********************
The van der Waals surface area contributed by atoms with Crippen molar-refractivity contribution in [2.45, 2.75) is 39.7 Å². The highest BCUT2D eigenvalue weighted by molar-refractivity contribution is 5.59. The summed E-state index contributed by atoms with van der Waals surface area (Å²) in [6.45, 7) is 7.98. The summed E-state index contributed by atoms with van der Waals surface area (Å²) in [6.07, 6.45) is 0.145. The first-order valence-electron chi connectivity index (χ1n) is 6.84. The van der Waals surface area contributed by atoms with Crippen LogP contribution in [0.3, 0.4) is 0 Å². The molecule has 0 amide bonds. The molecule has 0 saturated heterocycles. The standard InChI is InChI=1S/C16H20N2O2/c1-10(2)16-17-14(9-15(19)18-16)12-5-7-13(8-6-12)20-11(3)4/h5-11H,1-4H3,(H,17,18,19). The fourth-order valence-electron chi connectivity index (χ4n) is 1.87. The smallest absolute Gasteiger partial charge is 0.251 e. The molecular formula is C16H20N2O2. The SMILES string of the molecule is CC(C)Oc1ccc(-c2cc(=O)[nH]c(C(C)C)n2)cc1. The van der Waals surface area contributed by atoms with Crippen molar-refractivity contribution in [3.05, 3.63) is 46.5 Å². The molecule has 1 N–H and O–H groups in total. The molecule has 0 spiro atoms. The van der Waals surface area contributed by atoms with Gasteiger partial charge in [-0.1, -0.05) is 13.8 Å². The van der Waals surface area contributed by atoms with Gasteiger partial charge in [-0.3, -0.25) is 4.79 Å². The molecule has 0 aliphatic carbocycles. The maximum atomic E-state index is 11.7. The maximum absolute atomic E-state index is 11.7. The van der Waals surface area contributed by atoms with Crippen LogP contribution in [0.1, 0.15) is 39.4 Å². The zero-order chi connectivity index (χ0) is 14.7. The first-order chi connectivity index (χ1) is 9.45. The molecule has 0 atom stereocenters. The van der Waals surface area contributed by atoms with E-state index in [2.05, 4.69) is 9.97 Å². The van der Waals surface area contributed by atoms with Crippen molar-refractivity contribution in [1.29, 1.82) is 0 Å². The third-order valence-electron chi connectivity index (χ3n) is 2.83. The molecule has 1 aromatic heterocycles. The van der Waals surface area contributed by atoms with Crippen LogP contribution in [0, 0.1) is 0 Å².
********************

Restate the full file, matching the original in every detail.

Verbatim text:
The van der Waals surface area contributed by atoms with Crippen molar-refractivity contribution in [2.45, 2.75) is 39.7 Å². The highest BCUT2D eigenvalue weighted by molar-refractivity contribution is 5.59. The summed E-state index contributed by atoms with van der Waals surface area (Å²) in [6.45, 7) is 7.98. The summed E-state index contributed by atoms with van der Waals surface area (Å²) in [6.07, 6.45) is 0.145. The first-order valence-electron chi connectivity index (χ1n) is 6.84. The van der Waals surface area contributed by atoms with Crippen LogP contribution in [0.3, 0.4) is 0 Å². The molecule has 0 amide bonds. The molecule has 0 saturated heterocycles. The standard InChI is InChI=1S/C16H20N2O2/c1-10(2)16-17-14(9-15(19)18-16)12-5-7-13(8-6-12)20-11(3)4/h5-11H,1-4H3,(H,17,18,19). The fourth-order valence-electron chi connectivity index (χ4n) is 1.87. The smallest absolute Gasteiger partial charge is 0.251 e. The molecular formula is C16H20N2O2. The SMILES string of the molecule is CC(C)Oc1ccc(-c2cc(=O)[nH]c(C(C)C)n2)cc1. The van der Waals surface area contributed by atoms with Crippen molar-refractivity contribution in [3.05, 3.63) is 46.5 Å². The molecule has 1 N–H and O–H groups in total. The molecule has 0 spiro atoms. The van der Waals surface area contributed by atoms with Gasteiger partial charge in [-0.1, -0.05) is 13.8 Å². The van der Waals surface area contributed by atoms with Gasteiger partial charge in [-0.3, -0.25) is 4.79 Å². The molecule has 0 aliphatic carbocycles. The maximum atomic E-state index is 11.7. The maximum absolute atomic E-state index is 11.7. The van der Waals surface area contributed by atoms with Crippen LogP contribution in [0.1, 0.15) is 39.4 Å². The zero-order chi connectivity index (χ0) is 14.7. The first-order chi connectivity index (χ1) is 9.45. The molecule has 0 atom stereocenters. The van der Waals surface area contributed by atoms with E-state index in [2.05, 4.69) is 9.97 Å². The van der Waals surface area contributed by atoms with Crippen molar-refractivity contribution in [1.29, 1.82) is 0 Å². The third-order valence-electron chi connectivity index (χ3n) is 2.83. The molecule has 1 aromatic heterocycles. The van der Waals surface area contributed by atoms with Crippen LogP contribution in [0, 0.1) is 0 Å².